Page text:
The best fishing opportunities for most freshwater fish tend to be in the early morning or late evening hours during the warm summer months. Fishing for Largemouth Bass has been good in the Baltimore County Reservoirs such as Liberty and Loch Raven and various lakes and ponds throughout the state. Targeting grass, lily pads and spatterdock fields is often a good option with various weedless baits. Baits such as chatterbaits, frogs and buzzbaits are good choices for fishing over grass and whacky rigged plastics dropped through thick grass are good options. Spinnerbaits, crankbaits and craws are lures to use in deeper water near structure. In the state's tidal waters a high tide can often cause Largemouth Bass to be up into shallow grass areas looking for food and when the tide is low they can be found holding to the outside of these areas. Richard Norris holds up a nice Largemouth Bass he caught and released at Rocky Gorge while casting crankbaits.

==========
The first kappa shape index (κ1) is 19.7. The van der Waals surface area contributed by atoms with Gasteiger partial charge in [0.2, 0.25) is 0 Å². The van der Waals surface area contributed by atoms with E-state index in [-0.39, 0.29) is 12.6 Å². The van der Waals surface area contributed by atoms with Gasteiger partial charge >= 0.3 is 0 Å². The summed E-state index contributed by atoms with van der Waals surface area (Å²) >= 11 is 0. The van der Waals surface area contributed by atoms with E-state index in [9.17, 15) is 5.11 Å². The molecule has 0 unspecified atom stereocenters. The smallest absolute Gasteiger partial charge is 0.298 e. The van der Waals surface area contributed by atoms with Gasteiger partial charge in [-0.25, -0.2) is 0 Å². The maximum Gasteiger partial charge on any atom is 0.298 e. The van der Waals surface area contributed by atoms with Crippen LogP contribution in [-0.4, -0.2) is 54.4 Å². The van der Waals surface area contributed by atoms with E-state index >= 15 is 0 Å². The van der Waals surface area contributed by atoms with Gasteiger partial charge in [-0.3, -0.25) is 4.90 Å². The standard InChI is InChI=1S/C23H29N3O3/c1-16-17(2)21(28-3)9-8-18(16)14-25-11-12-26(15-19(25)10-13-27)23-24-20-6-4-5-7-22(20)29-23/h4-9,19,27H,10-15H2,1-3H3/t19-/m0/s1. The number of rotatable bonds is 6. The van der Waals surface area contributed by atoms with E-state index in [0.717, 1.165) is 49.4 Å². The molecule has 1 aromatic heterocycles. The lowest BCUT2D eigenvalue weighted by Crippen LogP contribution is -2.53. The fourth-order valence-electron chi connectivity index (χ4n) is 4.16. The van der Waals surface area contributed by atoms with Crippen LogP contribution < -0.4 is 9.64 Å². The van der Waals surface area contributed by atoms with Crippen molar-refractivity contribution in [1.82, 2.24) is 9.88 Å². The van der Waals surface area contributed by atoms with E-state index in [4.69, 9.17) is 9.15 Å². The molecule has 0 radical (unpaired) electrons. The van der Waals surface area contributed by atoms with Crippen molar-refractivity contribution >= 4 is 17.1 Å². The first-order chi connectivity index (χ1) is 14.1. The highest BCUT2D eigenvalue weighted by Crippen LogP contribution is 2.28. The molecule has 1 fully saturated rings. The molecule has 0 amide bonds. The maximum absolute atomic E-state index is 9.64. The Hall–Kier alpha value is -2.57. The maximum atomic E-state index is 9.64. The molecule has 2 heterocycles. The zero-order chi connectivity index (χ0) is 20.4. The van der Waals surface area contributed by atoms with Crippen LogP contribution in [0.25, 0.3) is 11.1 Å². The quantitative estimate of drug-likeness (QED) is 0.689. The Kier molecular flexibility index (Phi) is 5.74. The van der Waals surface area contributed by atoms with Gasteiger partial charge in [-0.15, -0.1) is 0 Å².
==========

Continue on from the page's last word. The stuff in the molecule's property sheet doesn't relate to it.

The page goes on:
Photo Courtesy of Richard Norris
Channel Catfish can be a good option for fishermen looking for some relaxing fishing from a small boat or shoreline on many of the states tidal rivers and some selected impoundments such as Piney Run Reservoir. Bluegills can offer a lot of entertainment when caught on light spin or fly tackle. Crappie can be found holding near deep structure and can be targeted with small tubes or minnows under a bobber.